In short, no.
We’re getting a lot of repeated themes and posts lately… These particular posts often strike me as, reactionary, upon only realizing the cut they take after a few sales. Although I am not suggesting this is what happened in your case.
I’ve had over a decade of experience working as a freelancer (on and off over the last 20 years.) I was working freelance long before Fiverr or any of these sites. And they are a god-send in many ways.
In the service industry (and especially with very large clients) They can take 30-60 days to pay on an invoice (at least in my country and in my personal and extended experience), and with that you may have to chase them. With Fiverr you know you’re paid already, and just have to wait, what is in fact a very reasonable period. I’ve even had clients who didn’t pay in full or I had to chase for several months, it can be a pain and take extra time from your actual work.
I’m lucky now though as I’ve many clients who pay on delivery of the content, but there are still some of the larger agencies and companies that have to pass the invoice onto the finance department who pay out on all invoices on day-x of every month. I make some pay 50% up-front if they are an unknown entity to me, but that can also be a deal-breaker. So, all of this is why platforms that hold the money for x period and then pay you are win-win. You don’t have to chase and you can plan as you know how your cashflow is going to be.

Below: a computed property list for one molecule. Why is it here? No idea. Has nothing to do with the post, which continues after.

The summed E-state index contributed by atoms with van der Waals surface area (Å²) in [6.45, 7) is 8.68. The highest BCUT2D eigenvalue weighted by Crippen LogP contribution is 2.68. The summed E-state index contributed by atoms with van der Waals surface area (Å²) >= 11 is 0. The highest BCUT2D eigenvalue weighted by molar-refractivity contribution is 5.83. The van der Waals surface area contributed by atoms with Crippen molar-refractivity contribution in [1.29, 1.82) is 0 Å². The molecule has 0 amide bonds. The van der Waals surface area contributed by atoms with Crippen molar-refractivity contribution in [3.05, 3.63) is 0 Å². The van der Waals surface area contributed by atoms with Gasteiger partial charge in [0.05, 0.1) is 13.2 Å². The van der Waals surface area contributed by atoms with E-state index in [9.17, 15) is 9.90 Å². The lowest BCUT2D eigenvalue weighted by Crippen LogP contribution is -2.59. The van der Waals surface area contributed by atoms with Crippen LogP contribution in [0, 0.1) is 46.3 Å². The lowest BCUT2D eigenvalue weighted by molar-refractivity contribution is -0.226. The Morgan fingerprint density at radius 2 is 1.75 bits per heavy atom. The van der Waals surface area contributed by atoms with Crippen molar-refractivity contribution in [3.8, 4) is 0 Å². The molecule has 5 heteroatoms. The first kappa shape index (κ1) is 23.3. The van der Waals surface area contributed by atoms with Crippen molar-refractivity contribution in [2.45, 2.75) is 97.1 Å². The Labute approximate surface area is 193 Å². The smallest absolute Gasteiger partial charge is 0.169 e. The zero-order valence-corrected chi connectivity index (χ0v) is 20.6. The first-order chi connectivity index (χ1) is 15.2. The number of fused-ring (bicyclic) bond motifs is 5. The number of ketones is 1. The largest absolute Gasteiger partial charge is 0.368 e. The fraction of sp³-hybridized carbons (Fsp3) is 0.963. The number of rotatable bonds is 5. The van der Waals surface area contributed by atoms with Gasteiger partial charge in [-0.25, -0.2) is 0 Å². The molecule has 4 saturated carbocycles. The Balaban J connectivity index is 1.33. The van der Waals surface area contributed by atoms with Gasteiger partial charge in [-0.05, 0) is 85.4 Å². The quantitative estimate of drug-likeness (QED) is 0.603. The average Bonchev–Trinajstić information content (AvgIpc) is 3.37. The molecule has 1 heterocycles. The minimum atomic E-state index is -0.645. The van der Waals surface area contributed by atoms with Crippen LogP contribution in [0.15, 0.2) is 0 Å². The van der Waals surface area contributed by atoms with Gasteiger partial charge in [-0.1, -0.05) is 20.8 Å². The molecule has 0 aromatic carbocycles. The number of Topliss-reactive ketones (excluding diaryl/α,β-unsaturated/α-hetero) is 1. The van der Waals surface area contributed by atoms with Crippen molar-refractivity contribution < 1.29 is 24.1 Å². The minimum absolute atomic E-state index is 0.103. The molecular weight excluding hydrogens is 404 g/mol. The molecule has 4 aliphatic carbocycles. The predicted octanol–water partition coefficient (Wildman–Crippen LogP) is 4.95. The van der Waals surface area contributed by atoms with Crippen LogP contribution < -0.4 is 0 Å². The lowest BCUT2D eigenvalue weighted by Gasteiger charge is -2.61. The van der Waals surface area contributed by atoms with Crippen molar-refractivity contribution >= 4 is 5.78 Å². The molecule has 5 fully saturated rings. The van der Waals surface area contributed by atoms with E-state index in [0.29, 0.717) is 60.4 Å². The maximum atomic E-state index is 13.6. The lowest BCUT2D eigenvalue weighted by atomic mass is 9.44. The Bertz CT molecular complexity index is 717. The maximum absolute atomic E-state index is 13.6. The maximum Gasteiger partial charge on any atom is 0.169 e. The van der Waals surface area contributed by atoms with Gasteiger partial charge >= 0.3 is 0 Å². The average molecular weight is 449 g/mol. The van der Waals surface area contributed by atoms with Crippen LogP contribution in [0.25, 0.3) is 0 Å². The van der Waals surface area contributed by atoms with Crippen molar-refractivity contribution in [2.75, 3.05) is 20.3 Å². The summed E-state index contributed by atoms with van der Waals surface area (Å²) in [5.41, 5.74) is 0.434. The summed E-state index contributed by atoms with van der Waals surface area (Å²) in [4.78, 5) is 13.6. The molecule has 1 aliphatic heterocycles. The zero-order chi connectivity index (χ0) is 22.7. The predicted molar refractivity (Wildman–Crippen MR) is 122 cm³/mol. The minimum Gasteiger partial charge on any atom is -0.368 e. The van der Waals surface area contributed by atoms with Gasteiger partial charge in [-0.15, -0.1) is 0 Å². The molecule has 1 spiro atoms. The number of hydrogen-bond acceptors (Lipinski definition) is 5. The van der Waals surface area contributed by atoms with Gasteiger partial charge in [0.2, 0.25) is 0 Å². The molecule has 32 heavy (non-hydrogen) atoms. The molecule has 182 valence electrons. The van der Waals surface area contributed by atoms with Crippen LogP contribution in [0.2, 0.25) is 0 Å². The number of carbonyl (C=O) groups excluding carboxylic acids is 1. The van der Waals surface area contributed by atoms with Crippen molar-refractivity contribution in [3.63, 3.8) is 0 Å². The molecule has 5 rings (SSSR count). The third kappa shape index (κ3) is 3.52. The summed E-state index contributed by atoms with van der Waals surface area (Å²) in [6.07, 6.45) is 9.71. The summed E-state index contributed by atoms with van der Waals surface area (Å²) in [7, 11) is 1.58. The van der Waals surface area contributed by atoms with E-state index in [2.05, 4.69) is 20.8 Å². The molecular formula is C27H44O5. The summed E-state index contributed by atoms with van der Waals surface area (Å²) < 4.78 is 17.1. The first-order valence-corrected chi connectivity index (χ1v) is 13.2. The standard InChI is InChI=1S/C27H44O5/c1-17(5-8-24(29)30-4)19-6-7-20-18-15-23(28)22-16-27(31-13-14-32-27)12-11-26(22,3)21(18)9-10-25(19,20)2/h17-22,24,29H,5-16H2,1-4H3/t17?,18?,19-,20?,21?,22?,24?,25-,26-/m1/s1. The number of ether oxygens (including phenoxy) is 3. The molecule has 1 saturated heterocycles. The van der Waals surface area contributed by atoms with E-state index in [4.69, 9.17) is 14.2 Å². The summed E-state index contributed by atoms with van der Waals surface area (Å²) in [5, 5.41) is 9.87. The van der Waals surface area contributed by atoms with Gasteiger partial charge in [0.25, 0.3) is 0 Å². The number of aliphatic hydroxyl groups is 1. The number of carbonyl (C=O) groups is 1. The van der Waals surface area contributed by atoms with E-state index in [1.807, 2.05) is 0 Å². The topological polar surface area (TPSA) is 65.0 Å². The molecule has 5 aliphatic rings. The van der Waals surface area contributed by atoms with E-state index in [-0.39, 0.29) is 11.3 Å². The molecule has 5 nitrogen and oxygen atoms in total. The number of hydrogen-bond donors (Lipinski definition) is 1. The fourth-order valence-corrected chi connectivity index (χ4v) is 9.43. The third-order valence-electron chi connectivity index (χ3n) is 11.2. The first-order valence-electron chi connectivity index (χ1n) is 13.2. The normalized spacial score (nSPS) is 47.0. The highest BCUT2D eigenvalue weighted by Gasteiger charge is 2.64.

As for the 20%. Agents take a cut, Publishers take a cut, it;s all standard as they are all providing a service themselves. Advertising costs money too, if you do all your business out of your own website, that costs in hosting and the SEO and time required to drive business to your site. ALL of that is handled on a storefront platform like this.
If 20% is too much for all of the above, then try to do it without Fiverr and see how it goes for a while. As a new startup it’s very tough to get rolling, especially in this gig economy. I’d rather give up 20% of something than 0% of nothing, which is what I’d get from Fiverr if I didn’t use their service too.
If you’ve not budgeted for the 20%, and it makes the work unfeasible, then price at a higher rate, or bear with the current rate until the time is right to price higher. There are workarounds. For example, if you were a voice actor working for 100 words for $5, then offer 80 words for $5, that way you’re working less for the same money and it should balance out. It’s not unethical either, you’re just adjusting your rates to factor for an unanticipated overhead, it’s business at the end of the day, not charity.
There are probably lots of suggestions and much more to discuss, but all-in-all, Fiverr -whilst I don’t agree with all they do in respect to extra fees, or taking a cut of tips (imagine if restaurants did that, well, none that I ever worked in dipped into the tip jar, as it was for the servers - but I digress) for example- the 20% and the 14 day hold are fair, upfront and I have no issue with them, and if they make some interest in the meantime whilst it is in escrow, more power to them - Wish I’d thought of setting up a site like this back in the late 90s! I’d be like Scrooge McDuck by now.